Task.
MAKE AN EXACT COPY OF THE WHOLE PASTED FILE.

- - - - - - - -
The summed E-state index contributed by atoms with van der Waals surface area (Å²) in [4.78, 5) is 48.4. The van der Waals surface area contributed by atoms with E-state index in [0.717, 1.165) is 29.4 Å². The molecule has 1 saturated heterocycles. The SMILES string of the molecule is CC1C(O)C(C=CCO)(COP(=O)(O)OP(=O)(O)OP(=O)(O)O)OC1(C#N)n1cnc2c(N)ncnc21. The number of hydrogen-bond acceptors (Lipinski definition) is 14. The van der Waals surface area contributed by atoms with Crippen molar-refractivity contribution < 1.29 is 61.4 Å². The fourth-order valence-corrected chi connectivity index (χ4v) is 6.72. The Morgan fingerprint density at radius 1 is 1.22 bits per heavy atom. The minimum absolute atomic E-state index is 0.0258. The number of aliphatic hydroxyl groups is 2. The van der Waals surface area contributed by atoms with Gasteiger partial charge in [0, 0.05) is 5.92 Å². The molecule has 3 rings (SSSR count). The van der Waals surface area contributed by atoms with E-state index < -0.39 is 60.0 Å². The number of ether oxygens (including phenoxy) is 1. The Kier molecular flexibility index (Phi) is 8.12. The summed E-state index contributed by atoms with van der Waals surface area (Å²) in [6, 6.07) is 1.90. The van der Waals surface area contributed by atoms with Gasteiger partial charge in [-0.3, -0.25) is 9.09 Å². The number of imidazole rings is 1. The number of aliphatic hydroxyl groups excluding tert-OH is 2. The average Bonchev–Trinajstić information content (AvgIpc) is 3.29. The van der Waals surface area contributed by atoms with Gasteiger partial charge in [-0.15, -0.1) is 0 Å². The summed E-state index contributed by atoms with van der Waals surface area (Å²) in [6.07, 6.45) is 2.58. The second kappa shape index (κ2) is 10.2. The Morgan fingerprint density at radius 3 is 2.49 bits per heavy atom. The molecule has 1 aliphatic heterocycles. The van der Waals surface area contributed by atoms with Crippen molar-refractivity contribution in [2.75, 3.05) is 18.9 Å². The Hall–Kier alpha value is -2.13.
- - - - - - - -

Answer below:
The summed E-state index contributed by atoms with van der Waals surface area (Å²) in [4.78, 5) is 48.4. The van der Waals surface area contributed by atoms with E-state index in [0.717, 1.165) is 29.4 Å². The molecule has 1 saturated heterocycles. The SMILES string of the molecule is CC1C(O)C(C=CCO)(COP(=O)(O)OP(=O)(O)OP(=O)(O)O)OC1(C#N)n1cnc2c(N)ncnc21. The number of hydrogen-bond acceptors (Lipinski definition) is 14. The van der Waals surface area contributed by atoms with Crippen molar-refractivity contribution < 1.29 is 61.4 Å². The fourth-order valence-corrected chi connectivity index (χ4v) is 6.72. The Morgan fingerprint density at radius 1 is 1.22 bits per heavy atom. The minimum absolute atomic E-state index is 0.0258. The number of aliphatic hydroxyl groups is 2. The van der Waals surface area contributed by atoms with Gasteiger partial charge in [0, 0.05) is 5.92 Å². The molecule has 3 rings (SSSR count). The van der Waals surface area contributed by atoms with E-state index < -0.39 is 60.0 Å². The number of ether oxygens (including phenoxy) is 1. The Kier molecular flexibility index (Phi) is 8.12. The summed E-state index contributed by atoms with van der Waals surface area (Å²) in [6, 6.07) is 1.90. The van der Waals surface area contributed by atoms with Gasteiger partial charge in [-0.3, -0.25) is 9.09 Å². The number of imidazole rings is 1. The number of aliphatic hydroxyl groups excluding tert-OH is 2. The average Bonchev–Trinajstić information content (AvgIpc) is 3.29. The van der Waals surface area contributed by atoms with Gasteiger partial charge in [-0.15, -0.1) is 0 Å². The summed E-state index contributed by atoms with van der Waals surface area (Å²) in [6.07, 6.45) is 2.58. The second kappa shape index (κ2) is 10.2. The Morgan fingerprint density at radius 3 is 2.49 bits per heavy atom. The molecule has 1 aliphatic heterocycles. The van der Waals surface area contributed by atoms with Crippen molar-refractivity contribution in [2.75, 3.05) is 18.9 Å². The Hall–Kier alpha value is -2.13.